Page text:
San Franciscans may think of their town as a haven for tolerance, but once again, S.F. supervisors are showing the rest of America how intolerant The Special City can be. Forget a flower in your hair. If you come to San Francisco, be sure to wear a muzzle on your brain.
Criticize a supervisor, and some supes will do their utmost to get you fired.
Last week, KGO radio talk-show host Pete Wilson made some comments about a child born to Supervisor Bevan Dufty, who is gay, and Rebecca Goldfader, who is a lesbian. As Wilson put it, a baby is "not an experiment. It is not an opportunity to see how far you can carry your views on parenting, alternative lifestyles or diversity in family structures."
And: "Look around you, folks. You think the high divorce rate in this country has been, generally speaking, good for kids? So, why not start out divorced? See if that'll work." (While I am sure Dufty's daughter is a beautiful child, I, too, wonder if this Instant Family will last.)
Wilson supports same-sex marriage and gay parenting. Doesn't matter. Last week, Supervisors Tom Ammiano, Chris Daly, Ross Mirkarimi and Aaron Peskin held a press conference at which they called Wilson "homophobic" and demanded that he resign his job.
Yes, San Francisco is very tolerant unless you hold the wrong opinion.
Then the supes will try to get you fired.
Dufty, to his credit, wrote in an e-mail to Wilson. I do not want you to "resign or lose your position over this incident." Wilson marveled Monday that Dufty "showed more class than anyone else in this."
Be it noted, Wilson has apologized not for his misgivings about parenting and children but for using "inappropriate" and overly personal language.
Still, the uproar may not be over, as Wilson also anchors ABC7 TV news.
California Assemblyman Mark Leno did not call on Wilson to resign and now says, because Wilson has apologized, it is time to move on. Still, Leno also raised the question Monday of whether "it is inappropriate for Wilson to be wearing those two hats" that Wilson can't be a "loose cannon" on the radio and "an impartial anchorman."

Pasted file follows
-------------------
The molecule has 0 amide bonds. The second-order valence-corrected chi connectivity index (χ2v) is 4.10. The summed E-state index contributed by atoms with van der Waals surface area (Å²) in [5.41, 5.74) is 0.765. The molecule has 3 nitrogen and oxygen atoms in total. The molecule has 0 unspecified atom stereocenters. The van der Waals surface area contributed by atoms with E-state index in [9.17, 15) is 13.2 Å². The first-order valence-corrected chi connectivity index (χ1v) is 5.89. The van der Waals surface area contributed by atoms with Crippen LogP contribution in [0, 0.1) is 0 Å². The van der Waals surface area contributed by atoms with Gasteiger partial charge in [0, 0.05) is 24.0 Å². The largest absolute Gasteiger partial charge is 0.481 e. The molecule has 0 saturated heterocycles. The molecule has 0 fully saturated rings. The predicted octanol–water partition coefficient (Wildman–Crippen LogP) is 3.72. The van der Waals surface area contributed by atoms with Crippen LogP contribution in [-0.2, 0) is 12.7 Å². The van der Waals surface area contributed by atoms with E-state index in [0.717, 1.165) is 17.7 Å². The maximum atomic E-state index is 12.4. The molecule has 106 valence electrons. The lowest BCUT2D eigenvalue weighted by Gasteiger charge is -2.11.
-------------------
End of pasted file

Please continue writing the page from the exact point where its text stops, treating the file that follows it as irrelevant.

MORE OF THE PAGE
Be it noted that some journalists see a real conflict of interest in Wilson working as an anchorman and talk-show host.
Then again, no one complained about the two hats before. Wilson has opposed the war in Iraq, and they weren't wringing their hands then about his credibility.
Judith Appel, executive director of the alternative-family Our Family Coalition, would not tell me if she thought Wilson should lose his job, or not. She attended the anti-Wilson event as it provided an "opportunity" to highlight alternative families with "adults who love their children."
Supervisor Ammiano is the last man in the world I'd want for that mission. Deliberately ignoring Wilson's point, Ammiano accused the talk-show host of trying to "dehumanize a week-old baby." He declared that Wilson's "manhood is threatened." Noting that he would never criticize Wilson's offspring, Ammiano added, "I would never ask how much grunting and sweating there was and G-d knows it probably it didn't last very long at that kid's conception." Feel the love?
OK. That's the sort of puerile patter one routinely hears from Ammiano.
What I don't understand is why Ross Mirkarimi the rare adult city pol, and a man who knows better was standing in that crowd.
Leno, who like Ammiano is gay, told me, "I'm not going to criticize those supervisors." As he sees it, S.F. and gays are "the aggrieved party. We're the ones who are getting beaten up." Ammiano accused Wilson of "abuse of privilege," and Peskin cited "abuses" of power.
Except in this case, gays and S.F. supes are in power and they're trying to get a man fired for expressing views they don't like. They clearly don't appreciate the beauty of free speech: When you don't like what someone says, you talk back. You don't silence dissenters, unless you are afraid of what they say.
If you want the world to understand who you are, you show understanding for others.
If Ammiano wanted to send a message that when the gay lobby has power, straight Americans will enjoy less freedom he could not have done a better job.